She remembers finding Luc on the floor, covered with vomit and shit, begging her to kill him. His bed was soaked with blood-red piss. She recalls how she felt, her will to keep him alive broken. How she drew him a bath, and he screamed for her to kill him. How she remained silent as she removed his clothing. Dragging him to the bathroom and lifting his heavy body into the tub, strapping him in so he didn’t sink into the now-soiled water and drown.
A confused Luc, hoping she would let him drown, screamed with frustration. “I fucking hate you! Why are you doing this to me? Fucking kill me!”
Felicity, in her silence, walked back into the room to clean the bed. Her head back, she took long inhales, holding her breath to avoid the stench that burned her nostrils. Back in the bathroom, she lifted Luc out of the tub and onto a towel on the floor. Luc was filled with hate toward his mother for not letting him drown. She dried him as he continued crying for her to help him.
“Watching what was
A figure appears
A mirror reflection of the soul’s appeal,
A chance to see
A chance to greet
A chance to be . . .”
Felicity Moss is a starlet with a tragic past. Desperate to stay out of the judgmental gaze of the limelight, she disappears from public life. She finds new hope in the forgiving love of a noble man, but he has his own demon—Samuel, an old friend and a new threat. The riddle of choices surrounding life and death teases and taunts with the ebb and flow of the tides upon the shore. How long can one keep others from discovering private sins?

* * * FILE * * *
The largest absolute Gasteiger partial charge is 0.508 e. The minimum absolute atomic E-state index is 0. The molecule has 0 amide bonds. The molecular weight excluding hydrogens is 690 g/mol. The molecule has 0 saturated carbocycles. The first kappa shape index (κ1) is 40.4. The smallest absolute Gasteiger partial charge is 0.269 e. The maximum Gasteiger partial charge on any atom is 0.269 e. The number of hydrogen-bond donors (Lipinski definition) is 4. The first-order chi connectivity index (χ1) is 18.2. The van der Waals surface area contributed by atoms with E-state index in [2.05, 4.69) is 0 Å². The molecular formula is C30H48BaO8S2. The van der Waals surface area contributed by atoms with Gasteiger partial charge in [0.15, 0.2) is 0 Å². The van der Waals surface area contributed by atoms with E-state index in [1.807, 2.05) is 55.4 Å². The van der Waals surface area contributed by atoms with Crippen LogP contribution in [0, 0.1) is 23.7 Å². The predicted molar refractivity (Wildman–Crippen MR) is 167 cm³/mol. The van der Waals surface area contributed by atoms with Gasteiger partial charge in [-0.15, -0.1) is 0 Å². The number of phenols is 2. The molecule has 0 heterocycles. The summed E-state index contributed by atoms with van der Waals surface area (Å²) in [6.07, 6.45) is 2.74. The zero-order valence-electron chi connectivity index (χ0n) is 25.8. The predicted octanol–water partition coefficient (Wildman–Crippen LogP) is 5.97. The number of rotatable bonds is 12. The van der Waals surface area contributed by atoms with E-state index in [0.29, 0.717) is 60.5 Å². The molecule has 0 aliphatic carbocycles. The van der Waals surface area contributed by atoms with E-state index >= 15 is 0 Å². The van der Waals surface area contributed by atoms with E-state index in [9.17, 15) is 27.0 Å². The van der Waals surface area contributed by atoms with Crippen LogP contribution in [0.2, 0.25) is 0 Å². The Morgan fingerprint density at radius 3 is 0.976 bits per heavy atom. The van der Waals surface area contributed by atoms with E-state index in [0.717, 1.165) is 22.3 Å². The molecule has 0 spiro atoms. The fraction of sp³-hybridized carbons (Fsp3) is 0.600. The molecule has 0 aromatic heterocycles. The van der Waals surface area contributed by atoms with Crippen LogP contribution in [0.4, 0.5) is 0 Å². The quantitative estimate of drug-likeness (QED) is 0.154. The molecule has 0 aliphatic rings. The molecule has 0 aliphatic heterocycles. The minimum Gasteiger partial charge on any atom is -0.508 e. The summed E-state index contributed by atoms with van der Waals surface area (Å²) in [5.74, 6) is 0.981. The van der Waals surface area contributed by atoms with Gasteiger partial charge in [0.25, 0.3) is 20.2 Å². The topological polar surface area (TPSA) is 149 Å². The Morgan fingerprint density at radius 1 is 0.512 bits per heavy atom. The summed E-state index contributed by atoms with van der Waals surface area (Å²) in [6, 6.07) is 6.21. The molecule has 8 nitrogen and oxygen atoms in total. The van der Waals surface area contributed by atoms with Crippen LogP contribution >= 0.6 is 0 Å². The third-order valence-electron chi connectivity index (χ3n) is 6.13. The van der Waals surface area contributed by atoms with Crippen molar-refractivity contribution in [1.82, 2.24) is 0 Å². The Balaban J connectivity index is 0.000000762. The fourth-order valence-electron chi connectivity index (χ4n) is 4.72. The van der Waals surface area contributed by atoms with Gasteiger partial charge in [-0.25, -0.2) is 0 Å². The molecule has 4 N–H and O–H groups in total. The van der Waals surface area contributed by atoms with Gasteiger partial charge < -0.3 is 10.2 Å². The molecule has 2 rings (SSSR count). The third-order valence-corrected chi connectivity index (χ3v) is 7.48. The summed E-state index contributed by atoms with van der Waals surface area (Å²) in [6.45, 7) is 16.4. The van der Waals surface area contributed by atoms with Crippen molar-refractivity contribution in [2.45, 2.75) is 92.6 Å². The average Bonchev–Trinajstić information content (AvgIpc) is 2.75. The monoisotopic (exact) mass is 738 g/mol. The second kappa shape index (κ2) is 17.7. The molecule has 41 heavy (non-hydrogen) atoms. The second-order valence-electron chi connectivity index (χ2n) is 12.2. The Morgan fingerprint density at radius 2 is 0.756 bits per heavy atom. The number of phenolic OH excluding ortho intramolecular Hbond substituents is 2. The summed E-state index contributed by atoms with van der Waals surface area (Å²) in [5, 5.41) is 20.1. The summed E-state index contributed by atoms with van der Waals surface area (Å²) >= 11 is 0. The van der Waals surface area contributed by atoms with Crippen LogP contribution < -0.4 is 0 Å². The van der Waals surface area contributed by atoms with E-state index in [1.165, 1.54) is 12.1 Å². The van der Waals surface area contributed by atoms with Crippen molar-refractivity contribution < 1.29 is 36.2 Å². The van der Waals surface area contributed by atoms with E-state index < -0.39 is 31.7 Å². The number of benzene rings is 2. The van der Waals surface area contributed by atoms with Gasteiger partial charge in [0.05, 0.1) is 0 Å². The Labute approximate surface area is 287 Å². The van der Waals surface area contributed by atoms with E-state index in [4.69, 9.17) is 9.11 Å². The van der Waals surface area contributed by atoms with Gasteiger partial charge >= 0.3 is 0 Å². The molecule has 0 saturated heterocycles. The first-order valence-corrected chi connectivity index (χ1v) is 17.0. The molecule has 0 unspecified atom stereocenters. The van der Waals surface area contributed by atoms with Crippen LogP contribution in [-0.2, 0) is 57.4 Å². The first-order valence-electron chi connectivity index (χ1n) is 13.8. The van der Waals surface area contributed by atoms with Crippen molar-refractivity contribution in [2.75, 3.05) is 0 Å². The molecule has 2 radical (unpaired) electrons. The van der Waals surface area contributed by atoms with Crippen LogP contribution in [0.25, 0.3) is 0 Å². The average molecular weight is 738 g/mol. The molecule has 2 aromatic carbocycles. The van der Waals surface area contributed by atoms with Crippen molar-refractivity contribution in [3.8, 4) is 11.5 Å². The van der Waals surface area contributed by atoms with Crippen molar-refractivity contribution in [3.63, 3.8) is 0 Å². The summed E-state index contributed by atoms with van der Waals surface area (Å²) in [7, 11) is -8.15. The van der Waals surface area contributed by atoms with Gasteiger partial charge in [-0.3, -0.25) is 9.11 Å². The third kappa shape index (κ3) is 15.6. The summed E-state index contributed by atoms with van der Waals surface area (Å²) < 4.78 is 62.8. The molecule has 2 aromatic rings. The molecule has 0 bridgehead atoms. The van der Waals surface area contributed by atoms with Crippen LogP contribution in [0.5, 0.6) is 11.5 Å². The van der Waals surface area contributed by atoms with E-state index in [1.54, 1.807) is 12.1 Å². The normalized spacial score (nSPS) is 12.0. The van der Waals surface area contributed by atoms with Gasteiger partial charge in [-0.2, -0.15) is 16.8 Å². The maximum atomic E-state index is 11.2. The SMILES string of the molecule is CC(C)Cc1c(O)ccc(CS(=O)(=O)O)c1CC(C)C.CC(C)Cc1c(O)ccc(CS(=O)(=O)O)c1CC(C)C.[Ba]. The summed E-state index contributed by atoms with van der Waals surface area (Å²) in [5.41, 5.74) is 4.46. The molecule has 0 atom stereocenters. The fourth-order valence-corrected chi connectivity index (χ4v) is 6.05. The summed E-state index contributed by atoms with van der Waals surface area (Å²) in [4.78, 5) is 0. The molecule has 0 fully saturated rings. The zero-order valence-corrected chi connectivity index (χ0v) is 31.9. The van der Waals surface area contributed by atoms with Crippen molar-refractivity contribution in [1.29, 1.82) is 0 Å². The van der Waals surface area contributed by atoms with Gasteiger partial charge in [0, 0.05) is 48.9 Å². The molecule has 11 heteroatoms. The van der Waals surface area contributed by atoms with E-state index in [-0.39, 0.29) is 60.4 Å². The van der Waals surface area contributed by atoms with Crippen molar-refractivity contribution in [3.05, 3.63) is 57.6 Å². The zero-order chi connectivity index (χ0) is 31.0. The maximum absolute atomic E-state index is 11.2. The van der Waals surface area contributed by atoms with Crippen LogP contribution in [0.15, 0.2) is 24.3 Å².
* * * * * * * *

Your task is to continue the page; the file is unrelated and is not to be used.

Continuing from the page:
Filled with mystery and intrigue, The Tragedy of the Moth is a captivating tale of the theatrical world that enthralls with its poetic prose, scripts, supernatural folklore, and stream of consciousness asides. It’s a mind-bending tour de force about love and tragedy driving forward to a crashing finale.
Inspired by her personal relationships and life experiences, Suzanne Mondoux is a self-taught writer of poetry, plays, sceenplays, prose, and is the author of the novel How I Became a Dragon.
She is a Canadian who has lived and worked in various West African countries and holds an MS in environment and management.